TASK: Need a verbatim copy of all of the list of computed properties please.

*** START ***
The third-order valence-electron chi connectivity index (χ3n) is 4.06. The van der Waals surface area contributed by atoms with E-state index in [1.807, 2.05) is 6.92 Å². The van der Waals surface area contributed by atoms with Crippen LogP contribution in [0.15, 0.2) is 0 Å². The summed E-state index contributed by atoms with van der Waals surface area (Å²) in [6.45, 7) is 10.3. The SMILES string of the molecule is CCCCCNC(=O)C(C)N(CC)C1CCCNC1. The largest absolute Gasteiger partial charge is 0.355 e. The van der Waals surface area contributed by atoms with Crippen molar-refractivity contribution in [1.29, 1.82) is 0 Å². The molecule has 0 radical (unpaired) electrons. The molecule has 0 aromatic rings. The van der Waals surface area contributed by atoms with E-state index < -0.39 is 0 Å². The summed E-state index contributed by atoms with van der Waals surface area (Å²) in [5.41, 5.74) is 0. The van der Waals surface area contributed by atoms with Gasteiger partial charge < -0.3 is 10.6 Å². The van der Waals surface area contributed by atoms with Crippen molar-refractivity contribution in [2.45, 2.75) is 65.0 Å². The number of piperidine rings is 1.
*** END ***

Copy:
The third-order valence-electron chi connectivity index (χ3n) is 4.06. The van der Waals surface area contributed by atoms with E-state index in [1.807, 2.05) is 6.92 Å². The van der Waals surface area contributed by atoms with Crippen LogP contribution in [0.15, 0.2) is 0 Å². The summed E-state index contributed by atoms with van der Waals surface area (Å²) in [6.45, 7) is 10.3. The SMILES string of the molecule is CCCCCNC(=O)C(C)N(CC)C1CCCNC1. The largest absolute Gasteiger partial charge is 0.355 e. The van der Waals surface area contributed by atoms with Crippen molar-refractivity contribution in [1.29, 1.82) is 0 Å². The molecule has 0 radical (unpaired) electrons. The molecule has 0 aromatic rings. The van der Waals surface area contributed by atoms with E-state index < -0.39 is 0 Å². The summed E-state index contributed by atoms with van der Waals surface area (Å²) in [5.41, 5.74) is 0. The van der Waals surface area contributed by atoms with Gasteiger partial charge < -0.3 is 10.6 Å². The van der Waals surface area contributed by atoms with Crippen molar-refractivity contribution in [2.45, 2.75) is 65.0 Å². The number of piperidine rings is 1.